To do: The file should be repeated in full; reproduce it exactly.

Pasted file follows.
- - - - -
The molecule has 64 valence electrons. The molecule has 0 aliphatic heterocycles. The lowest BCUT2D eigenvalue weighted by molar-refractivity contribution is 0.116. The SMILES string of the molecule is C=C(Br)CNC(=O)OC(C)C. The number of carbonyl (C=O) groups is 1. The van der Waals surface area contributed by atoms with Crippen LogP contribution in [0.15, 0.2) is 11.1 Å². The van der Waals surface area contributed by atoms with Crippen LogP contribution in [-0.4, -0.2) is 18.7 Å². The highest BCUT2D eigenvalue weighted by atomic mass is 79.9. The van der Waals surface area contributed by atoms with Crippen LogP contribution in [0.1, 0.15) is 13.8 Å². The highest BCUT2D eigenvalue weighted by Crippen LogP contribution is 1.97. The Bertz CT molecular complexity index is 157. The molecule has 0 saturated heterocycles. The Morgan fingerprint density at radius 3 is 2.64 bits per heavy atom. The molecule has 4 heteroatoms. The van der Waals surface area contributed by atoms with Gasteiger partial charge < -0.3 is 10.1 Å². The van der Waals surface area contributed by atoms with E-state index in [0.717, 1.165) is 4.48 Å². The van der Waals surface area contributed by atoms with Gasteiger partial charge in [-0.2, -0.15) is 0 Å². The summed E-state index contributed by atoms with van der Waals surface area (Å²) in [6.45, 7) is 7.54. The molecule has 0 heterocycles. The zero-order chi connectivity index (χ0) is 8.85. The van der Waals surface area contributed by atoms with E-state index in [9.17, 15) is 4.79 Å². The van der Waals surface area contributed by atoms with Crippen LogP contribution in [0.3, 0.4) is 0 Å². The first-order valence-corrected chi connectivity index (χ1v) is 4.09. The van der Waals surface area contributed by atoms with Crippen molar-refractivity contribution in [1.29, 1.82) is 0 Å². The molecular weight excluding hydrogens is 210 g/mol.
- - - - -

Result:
The molecule has 64 valence electrons. The molecule has 0 aliphatic heterocycles. The lowest BCUT2D eigenvalue weighted by molar-refractivity contribution is 0.116. The SMILES string of the molecule is C=C(Br)CNC(=O)OC(C)C. The number of carbonyl (C=O) groups is 1. The van der Waals surface area contributed by atoms with Crippen LogP contribution in [0.15, 0.2) is 11.1 Å². The van der Waals surface area contributed by atoms with Crippen LogP contribution in [-0.4, -0.2) is 18.7 Å². The highest BCUT2D eigenvalue weighted by atomic mass is 79.9. The van der Waals surface area contributed by atoms with Crippen LogP contribution in [0.1, 0.15) is 13.8 Å². The highest BCUT2D eigenvalue weighted by Crippen LogP contribution is 1.97. The Bertz CT molecular complexity index is 157. The molecule has 0 saturated heterocycles. The Morgan fingerprint density at radius 3 is 2.64 bits per heavy atom. The molecule has 4 heteroatoms. The van der Waals surface area contributed by atoms with Gasteiger partial charge < -0.3 is 10.1 Å². The van der Waals surface area contributed by atoms with E-state index in [0.717, 1.165) is 4.48 Å². The van der Waals surface area contributed by atoms with Gasteiger partial charge in [-0.2, -0.15) is 0 Å². The summed E-state index contributed by atoms with van der Waals surface area (Å²) in [6.45, 7) is 7.54. The molecule has 0 heterocycles. The zero-order chi connectivity index (χ0) is 8.85. The van der Waals surface area contributed by atoms with E-state index in [9.17, 15) is 4.79 Å². The van der Waals surface area contributed by atoms with Crippen LogP contribution in [0.3, 0.4) is 0 Å². The first-order valence-corrected chi connectivity index (χ1v) is 4.09. The van der Waals surface area contributed by atoms with Crippen molar-refractivity contribution in [1.29, 1.82) is 0 Å². The molecular weight excluding hydrogens is 210 g/mol.